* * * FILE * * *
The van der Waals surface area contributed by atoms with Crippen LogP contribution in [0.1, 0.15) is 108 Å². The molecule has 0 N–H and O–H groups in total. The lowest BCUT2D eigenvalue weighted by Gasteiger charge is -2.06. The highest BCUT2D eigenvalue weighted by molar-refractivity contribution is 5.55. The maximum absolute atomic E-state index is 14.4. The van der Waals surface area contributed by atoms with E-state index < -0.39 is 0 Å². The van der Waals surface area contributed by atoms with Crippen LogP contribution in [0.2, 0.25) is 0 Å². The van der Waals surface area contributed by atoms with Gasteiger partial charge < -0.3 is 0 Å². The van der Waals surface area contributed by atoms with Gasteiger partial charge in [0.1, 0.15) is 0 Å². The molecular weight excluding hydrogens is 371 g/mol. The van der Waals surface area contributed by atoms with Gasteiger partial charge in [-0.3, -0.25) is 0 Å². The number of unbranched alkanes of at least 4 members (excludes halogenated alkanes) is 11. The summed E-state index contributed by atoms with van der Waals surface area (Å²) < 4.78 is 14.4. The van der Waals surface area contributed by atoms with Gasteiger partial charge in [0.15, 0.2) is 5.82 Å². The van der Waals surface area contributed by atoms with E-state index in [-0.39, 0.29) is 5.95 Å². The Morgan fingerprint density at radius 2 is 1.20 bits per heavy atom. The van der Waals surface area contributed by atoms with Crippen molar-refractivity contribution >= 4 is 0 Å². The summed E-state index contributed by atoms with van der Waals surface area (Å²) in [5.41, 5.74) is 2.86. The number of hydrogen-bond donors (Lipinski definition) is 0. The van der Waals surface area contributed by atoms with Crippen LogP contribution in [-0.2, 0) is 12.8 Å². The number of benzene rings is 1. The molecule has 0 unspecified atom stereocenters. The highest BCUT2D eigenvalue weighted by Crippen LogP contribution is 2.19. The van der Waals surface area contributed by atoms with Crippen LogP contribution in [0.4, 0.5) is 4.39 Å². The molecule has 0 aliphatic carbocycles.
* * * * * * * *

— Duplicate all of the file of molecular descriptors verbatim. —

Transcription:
The van der Waals surface area contributed by atoms with Crippen LogP contribution in [0.1, 0.15) is 108 Å². The molecule has 0 N–H and O–H groups in total. The lowest BCUT2D eigenvalue weighted by Gasteiger charge is -2.06. The highest BCUT2D eigenvalue weighted by molar-refractivity contribution is 5.55. The maximum absolute atomic E-state index is 14.4. The van der Waals surface area contributed by atoms with E-state index < -0.39 is 0 Å². The van der Waals surface area contributed by atoms with Crippen LogP contribution in [0.2, 0.25) is 0 Å². The van der Waals surface area contributed by atoms with Gasteiger partial charge < -0.3 is 0 Å². The van der Waals surface area contributed by atoms with Gasteiger partial charge in [0.1, 0.15) is 0 Å². The molecular weight excluding hydrogens is 371 g/mol. The van der Waals surface area contributed by atoms with Gasteiger partial charge in [-0.3, -0.25) is 0 Å². The number of unbranched alkanes of at least 4 members (excludes halogenated alkanes) is 11. The summed E-state index contributed by atoms with van der Waals surface area (Å²) < 4.78 is 14.4. The van der Waals surface area contributed by atoms with Gasteiger partial charge in [0.15, 0.2) is 5.82 Å². The van der Waals surface area contributed by atoms with E-state index in [-0.39, 0.29) is 5.95 Å². The Morgan fingerprint density at radius 2 is 1.20 bits per heavy atom. The van der Waals surface area contributed by atoms with Crippen molar-refractivity contribution >= 4 is 0 Å². The summed E-state index contributed by atoms with van der Waals surface area (Å²) in [5.41, 5.74) is 2.86. The number of hydrogen-bond donors (Lipinski definition) is 0. The van der Waals surface area contributed by atoms with Crippen LogP contribution in [-0.2, 0) is 12.8 Å². The number of benzene rings is 1. The molecule has 0 unspecified atom stereocenters. The highest BCUT2D eigenvalue weighted by Crippen LogP contribution is 2.19. The van der Waals surface area contributed by atoms with Crippen LogP contribution in [0.4, 0.5) is 4.39 Å². The molecule has 0 aliphatic carbocycles.